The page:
Screenshot of Eclipse 3.1.3 on IRIX
|Developer(s)||Form & Vision GmbH|
3.1.4 / August 2001
|Operating system||IRIX, Windows|
|Type||2D computer graphics|
Eclipse was a professional 2D image editing program available on Silicon Graphics and Windows workstations. Designed to manipulate high-resolution images like digitized movie frames and photographs for print, it offered color correction tools, image processing effects, rudimentary paint features, and spline-based drawing and masking.
Eclipse was originally developed in the late 1980s by Full Color Computing, an early provider of photo retouch and color prepress software for Silicon Graphics workstations. Alias Research (later Alias Systems Corporation), a developer of professional 3D graphics applications for the SGI platform, purchased the rights to Eclipse in fall 1990. Alias developed Eclipse through the early to mid-1990s, releasing version 2.5 in 1995 with improvements to the speed of color correction, effects, and rendering.
Xyvision's Contex Prepress division purchased exclusive rights to Eclipse from Alias in 1996, and released version 3.0 the following year. Eclipse was subsequently sold to German developer Form & Vision GmbH, which continued development and ported it to the Windows platform. In 1999, Form & Vision released a demo of Eclipse 3.1.3 on the SGI platform which was limited to 1600 x 1600 pixel images, then ceased development of Eclipse on the SGI platform. Eclipse was thereafter developed exclusively for the Windows platform, culminating with version 3.1.4 in 2001. In the same year the firm went bankrupt.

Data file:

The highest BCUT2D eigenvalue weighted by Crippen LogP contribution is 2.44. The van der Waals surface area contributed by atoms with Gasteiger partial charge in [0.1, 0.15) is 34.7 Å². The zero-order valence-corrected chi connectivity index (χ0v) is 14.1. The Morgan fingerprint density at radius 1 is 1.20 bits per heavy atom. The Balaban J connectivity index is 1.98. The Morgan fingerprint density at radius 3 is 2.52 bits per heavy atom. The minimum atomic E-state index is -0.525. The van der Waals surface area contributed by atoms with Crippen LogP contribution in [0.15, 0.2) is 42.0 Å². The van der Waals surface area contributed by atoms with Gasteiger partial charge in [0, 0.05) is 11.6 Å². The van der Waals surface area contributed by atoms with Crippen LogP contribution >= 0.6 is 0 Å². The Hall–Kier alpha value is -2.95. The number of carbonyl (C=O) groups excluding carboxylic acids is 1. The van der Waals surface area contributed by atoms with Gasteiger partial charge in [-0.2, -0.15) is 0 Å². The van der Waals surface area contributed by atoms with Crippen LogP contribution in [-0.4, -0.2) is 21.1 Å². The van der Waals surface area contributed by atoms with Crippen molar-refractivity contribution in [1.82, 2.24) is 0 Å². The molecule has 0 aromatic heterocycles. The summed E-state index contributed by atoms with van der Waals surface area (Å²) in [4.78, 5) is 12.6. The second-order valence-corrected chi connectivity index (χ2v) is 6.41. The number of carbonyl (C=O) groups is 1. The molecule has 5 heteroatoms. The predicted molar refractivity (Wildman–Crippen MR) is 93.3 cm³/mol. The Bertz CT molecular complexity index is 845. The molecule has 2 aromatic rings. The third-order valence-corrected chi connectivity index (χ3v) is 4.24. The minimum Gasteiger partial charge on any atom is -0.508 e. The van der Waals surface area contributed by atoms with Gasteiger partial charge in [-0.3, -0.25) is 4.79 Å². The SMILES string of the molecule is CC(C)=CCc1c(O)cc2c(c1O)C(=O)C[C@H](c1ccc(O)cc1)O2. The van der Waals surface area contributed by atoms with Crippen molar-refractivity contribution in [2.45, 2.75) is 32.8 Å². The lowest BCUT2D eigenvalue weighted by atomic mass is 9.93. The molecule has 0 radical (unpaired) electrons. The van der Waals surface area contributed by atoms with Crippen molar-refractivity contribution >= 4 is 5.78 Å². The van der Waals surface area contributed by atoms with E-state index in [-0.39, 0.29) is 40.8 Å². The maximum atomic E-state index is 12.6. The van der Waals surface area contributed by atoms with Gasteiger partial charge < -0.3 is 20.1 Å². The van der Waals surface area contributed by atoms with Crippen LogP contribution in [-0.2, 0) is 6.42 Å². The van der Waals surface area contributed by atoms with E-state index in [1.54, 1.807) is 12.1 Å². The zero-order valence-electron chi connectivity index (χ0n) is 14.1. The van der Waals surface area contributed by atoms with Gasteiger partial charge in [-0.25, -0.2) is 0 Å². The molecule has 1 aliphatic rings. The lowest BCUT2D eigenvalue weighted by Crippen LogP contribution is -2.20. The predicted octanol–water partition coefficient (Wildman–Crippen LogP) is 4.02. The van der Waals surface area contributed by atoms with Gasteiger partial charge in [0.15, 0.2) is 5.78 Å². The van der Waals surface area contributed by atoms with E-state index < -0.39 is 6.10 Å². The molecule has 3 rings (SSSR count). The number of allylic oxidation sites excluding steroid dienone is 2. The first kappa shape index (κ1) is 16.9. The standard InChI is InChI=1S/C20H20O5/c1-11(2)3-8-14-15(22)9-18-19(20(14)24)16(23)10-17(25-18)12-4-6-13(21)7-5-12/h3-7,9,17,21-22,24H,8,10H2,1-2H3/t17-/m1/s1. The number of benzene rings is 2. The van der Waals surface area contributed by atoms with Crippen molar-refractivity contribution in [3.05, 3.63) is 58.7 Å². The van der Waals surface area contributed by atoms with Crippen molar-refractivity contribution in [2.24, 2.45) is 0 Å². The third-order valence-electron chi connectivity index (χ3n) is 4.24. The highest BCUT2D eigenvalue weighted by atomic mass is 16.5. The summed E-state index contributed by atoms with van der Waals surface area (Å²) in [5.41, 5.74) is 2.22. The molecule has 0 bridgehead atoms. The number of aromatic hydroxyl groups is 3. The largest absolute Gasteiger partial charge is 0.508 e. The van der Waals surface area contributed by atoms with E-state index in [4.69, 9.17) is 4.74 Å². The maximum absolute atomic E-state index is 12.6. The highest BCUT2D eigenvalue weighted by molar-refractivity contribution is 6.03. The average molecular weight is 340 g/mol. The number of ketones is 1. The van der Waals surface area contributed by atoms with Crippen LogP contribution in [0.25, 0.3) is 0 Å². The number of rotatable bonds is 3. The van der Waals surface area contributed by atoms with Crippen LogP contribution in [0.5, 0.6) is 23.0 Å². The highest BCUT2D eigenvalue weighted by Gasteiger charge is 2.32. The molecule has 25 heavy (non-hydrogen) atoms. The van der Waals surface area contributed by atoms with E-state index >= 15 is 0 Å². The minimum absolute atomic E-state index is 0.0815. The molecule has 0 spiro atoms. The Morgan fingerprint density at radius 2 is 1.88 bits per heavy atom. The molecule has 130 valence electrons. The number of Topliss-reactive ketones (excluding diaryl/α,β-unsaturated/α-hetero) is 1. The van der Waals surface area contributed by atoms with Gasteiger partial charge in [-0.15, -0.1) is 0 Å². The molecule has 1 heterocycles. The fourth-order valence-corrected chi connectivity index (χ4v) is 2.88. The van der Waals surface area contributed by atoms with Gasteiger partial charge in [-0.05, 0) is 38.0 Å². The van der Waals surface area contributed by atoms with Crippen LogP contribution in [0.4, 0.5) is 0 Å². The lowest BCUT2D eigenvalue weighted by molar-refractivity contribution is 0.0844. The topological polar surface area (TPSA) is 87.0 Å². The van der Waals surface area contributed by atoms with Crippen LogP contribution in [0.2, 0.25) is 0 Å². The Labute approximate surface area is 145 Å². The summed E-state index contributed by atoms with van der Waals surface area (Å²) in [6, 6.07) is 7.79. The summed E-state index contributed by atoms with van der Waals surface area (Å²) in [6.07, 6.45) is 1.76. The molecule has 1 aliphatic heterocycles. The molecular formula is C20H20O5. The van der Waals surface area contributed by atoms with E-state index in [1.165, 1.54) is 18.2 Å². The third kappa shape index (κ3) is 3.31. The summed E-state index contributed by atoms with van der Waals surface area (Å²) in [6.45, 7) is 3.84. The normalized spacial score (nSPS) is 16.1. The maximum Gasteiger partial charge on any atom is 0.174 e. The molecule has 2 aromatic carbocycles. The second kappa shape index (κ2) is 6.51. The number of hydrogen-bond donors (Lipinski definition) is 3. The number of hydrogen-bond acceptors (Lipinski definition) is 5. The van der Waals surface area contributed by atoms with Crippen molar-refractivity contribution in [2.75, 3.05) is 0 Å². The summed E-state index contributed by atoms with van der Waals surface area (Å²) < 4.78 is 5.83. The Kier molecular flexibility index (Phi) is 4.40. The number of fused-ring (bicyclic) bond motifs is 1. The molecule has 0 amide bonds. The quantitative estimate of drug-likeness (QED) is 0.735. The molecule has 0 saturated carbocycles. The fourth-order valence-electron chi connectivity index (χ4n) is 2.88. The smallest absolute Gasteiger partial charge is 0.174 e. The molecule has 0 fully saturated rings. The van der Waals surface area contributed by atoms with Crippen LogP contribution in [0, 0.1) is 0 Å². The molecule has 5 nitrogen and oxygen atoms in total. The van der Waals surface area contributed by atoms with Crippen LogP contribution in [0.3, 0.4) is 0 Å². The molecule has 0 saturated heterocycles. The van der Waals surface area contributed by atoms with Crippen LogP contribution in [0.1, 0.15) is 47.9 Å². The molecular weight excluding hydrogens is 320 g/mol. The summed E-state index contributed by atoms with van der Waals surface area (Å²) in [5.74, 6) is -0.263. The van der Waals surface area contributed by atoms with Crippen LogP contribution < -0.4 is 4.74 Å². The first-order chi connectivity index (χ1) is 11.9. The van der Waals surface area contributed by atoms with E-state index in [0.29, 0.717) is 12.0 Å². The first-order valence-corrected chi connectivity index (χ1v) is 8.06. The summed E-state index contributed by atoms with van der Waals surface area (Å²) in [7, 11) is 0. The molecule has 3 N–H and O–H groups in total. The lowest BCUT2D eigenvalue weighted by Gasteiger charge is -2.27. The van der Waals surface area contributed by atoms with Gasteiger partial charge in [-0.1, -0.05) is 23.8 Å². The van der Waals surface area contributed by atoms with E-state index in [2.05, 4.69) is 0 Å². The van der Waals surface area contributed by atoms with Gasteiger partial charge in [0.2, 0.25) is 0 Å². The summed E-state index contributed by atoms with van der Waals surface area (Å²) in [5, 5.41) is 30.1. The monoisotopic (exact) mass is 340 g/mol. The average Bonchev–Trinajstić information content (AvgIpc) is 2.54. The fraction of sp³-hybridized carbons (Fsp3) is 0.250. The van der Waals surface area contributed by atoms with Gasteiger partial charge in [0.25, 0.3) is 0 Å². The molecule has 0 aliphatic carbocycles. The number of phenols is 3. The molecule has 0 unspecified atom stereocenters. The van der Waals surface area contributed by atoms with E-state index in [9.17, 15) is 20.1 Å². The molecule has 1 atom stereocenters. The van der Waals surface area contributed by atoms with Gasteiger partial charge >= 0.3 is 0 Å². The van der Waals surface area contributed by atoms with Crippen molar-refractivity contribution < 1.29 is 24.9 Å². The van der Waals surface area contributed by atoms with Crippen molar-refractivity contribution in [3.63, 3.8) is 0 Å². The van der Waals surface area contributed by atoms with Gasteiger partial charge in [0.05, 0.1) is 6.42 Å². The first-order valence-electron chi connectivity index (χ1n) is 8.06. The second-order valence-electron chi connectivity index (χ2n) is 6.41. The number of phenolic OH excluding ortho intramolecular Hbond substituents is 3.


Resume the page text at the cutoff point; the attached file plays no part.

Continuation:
Eclipse was designed to work with very large images that could not be manipulated in real time on contemporary computer systems due to memory limitations, and thus allowed the user to make modifications to a lower-resolution copy of the original image in "proxy mode." Brush strokes, color corrections, and other edits were saved in proxy mode, then applied to the full-size image in post processing. This method also allowed for batch processing of a high-resolution image sequence using the edits applied to the original proxy image.